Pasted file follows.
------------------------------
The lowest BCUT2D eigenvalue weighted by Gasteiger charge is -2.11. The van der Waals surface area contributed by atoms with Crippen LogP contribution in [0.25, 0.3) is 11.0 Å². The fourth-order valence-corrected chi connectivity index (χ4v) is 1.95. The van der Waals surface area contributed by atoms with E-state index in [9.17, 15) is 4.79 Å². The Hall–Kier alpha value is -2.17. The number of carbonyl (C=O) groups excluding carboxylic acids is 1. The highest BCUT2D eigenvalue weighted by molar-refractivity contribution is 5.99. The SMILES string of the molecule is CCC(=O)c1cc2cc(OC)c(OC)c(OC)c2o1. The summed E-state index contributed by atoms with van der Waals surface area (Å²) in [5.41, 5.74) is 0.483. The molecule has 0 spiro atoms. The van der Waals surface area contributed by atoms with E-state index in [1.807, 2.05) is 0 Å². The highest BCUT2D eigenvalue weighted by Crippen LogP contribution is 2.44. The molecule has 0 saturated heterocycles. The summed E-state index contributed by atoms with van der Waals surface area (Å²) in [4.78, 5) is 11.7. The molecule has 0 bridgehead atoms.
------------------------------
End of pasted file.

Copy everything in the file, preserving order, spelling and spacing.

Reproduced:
The lowest BCUT2D eigenvalue weighted by Gasteiger charge is -2.11. The van der Waals surface area contributed by atoms with Crippen LogP contribution in [0.25, 0.3) is 11.0 Å². The fourth-order valence-corrected chi connectivity index (χ4v) is 1.95. The van der Waals surface area contributed by atoms with E-state index in [9.17, 15) is 4.79 Å². The Hall–Kier alpha value is -2.17. The number of carbonyl (C=O) groups excluding carboxylic acids is 1. The highest BCUT2D eigenvalue weighted by molar-refractivity contribution is 5.99. The SMILES string of the molecule is CCC(=O)c1cc2cc(OC)c(OC)c(OC)c2o1. The summed E-state index contributed by atoms with van der Waals surface area (Å²) in [5.41, 5.74) is 0.483. The molecule has 0 spiro atoms. The van der Waals surface area contributed by atoms with E-state index in [1.807, 2.05) is 0 Å². The highest BCUT2D eigenvalue weighted by Crippen LogP contribution is 2.44. The molecule has 0 saturated heterocycles. The summed E-state index contributed by atoms with van der Waals surface area (Å²) in [4.78, 5) is 11.7. The molecule has 0 bridgehead atoms.